Community participation is one of the core values on which the Healthy Cities movement was founded, and I very much agree with what Colm, particularly, has been saying. We support the introduction of pre-application consultation, and we see it as an important way to inform and involve relevant people and other sectors. I know that we have the debate about how to define “community” and community participation, but it is important that other sectors are involved in shaping development proposals. Pre-application consultation can help to ensure that development supports needs in relevant local areas.
We want to stress that the Localism Bill currently going through the Westminster Parliament includes a significant level of detail on requirements for pre-application consultation, including format, content and acceptable publicity. For example, the Bill incorporates clauses where applicants must be able to contact the majority of people in an area and must provide a statement of how they have responded to consultation. Those can provide a ready-made and helpful model for Northern Ireland. Incorporating that detail creates both clarity and confidence for the public and can help to create an empowering, inclusive, high-quality and timely process and contribute to the wider impacts of planning.
For example, we have recently been approached in an area in Belfast — an area of high deprivation — where planning permission has been given for a high number of fast food bars where there is already a high level of obesity. From our point of view, we try to make the links between planning and the impact on health and emerging public health issues. As was said earlier, consultation does not have to be costly. There are lots of very strong organisations locally or regionally that are very capable of carrying out consultation at a very low cost.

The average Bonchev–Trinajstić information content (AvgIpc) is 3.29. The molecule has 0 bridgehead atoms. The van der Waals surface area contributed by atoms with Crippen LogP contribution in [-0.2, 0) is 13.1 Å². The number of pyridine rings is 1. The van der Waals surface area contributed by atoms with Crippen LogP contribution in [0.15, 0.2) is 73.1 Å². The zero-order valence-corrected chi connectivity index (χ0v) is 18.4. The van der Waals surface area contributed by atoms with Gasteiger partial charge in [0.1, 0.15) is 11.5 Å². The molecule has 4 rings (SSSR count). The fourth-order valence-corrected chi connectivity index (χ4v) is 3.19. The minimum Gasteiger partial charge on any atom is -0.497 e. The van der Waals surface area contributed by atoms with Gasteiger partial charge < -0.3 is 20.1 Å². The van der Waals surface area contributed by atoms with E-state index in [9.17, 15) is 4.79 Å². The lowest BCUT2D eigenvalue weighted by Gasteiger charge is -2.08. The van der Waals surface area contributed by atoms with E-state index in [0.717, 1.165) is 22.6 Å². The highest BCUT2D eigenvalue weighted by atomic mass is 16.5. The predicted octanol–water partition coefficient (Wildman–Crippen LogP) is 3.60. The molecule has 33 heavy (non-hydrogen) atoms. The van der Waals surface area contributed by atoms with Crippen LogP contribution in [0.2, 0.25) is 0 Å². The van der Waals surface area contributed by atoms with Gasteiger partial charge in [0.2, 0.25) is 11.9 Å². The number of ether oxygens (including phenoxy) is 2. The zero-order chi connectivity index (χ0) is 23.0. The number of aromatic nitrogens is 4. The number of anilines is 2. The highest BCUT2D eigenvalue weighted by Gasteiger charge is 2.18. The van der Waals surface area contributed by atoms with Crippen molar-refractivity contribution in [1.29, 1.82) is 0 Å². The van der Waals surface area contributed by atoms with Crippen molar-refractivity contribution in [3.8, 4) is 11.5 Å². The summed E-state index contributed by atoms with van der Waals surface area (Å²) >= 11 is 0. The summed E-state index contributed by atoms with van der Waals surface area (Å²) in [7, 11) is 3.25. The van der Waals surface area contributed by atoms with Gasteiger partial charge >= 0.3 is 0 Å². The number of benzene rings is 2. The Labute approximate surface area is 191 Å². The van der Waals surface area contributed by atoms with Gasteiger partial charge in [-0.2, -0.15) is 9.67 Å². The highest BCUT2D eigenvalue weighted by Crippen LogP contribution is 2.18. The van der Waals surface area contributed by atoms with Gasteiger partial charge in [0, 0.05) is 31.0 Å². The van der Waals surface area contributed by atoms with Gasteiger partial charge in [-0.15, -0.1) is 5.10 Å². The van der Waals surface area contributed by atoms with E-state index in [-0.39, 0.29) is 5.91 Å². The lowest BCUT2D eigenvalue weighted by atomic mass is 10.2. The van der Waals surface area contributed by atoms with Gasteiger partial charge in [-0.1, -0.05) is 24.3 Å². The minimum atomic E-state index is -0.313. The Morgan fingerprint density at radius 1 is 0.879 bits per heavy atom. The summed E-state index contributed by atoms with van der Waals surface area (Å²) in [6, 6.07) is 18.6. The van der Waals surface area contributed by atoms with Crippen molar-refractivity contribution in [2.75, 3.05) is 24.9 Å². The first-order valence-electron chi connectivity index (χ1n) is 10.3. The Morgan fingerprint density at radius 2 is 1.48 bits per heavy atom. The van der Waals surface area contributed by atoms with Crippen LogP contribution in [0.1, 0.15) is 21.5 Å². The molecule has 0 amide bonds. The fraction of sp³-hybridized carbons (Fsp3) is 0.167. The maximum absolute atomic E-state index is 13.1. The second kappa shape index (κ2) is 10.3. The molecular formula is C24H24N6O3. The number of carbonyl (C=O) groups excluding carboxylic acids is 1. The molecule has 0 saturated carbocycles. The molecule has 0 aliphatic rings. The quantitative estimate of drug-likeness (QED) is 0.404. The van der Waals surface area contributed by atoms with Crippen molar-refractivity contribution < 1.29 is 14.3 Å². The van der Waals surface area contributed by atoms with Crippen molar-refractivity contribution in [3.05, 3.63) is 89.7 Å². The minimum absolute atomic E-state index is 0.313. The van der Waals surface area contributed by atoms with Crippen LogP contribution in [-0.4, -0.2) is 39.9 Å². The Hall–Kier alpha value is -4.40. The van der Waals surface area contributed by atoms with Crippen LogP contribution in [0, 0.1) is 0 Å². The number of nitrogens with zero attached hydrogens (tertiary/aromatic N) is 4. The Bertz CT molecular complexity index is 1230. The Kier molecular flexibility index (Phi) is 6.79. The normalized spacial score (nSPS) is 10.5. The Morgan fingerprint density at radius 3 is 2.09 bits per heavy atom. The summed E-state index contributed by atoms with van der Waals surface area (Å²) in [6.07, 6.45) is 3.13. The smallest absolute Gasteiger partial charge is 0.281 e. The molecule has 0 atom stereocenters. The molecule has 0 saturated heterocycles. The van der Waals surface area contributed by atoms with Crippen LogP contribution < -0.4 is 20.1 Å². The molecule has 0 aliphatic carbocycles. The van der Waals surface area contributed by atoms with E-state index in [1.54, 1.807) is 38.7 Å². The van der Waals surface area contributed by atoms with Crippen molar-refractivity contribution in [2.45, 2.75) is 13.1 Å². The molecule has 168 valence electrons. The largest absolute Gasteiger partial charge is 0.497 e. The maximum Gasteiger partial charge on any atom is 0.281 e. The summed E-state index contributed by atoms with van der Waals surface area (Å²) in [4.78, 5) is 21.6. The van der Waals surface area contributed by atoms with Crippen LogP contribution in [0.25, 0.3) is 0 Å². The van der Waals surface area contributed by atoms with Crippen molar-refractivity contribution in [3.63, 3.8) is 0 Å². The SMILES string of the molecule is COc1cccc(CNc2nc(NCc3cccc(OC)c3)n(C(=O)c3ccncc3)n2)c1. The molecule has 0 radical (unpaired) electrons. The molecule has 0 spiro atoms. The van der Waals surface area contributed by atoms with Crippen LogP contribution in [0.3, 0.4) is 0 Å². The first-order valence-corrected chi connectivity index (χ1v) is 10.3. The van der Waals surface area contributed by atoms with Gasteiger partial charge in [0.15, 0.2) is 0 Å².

My final point is that it is important to include a duty on the person conducting the consultation to take the responses and to demonstrate that the responses have been listened to and included in the final documentation.
I welcome the comments made by Friends of the Earth on the role of the professional planner who will be in the local council area. One of the functions of that planner is to advise the members of the council on the professional way to approach the community and the development potential. If there is to be a new type of planner at local level, which we do not have at present, that will really be a new form of planning. We, as an institute, are thinking about whether we will need to retrain planners in the way that they operate and work with the council members as their immediate boss.
There is also a role for council members, because, at the end of the day, they are elected by the public to represent certain views. Therefore, the consultation needs to take place within councils, with councillors representing their electorate. This is about new ways of working. We have got to try to get out of the current system and think about the system that will be in place in 2015.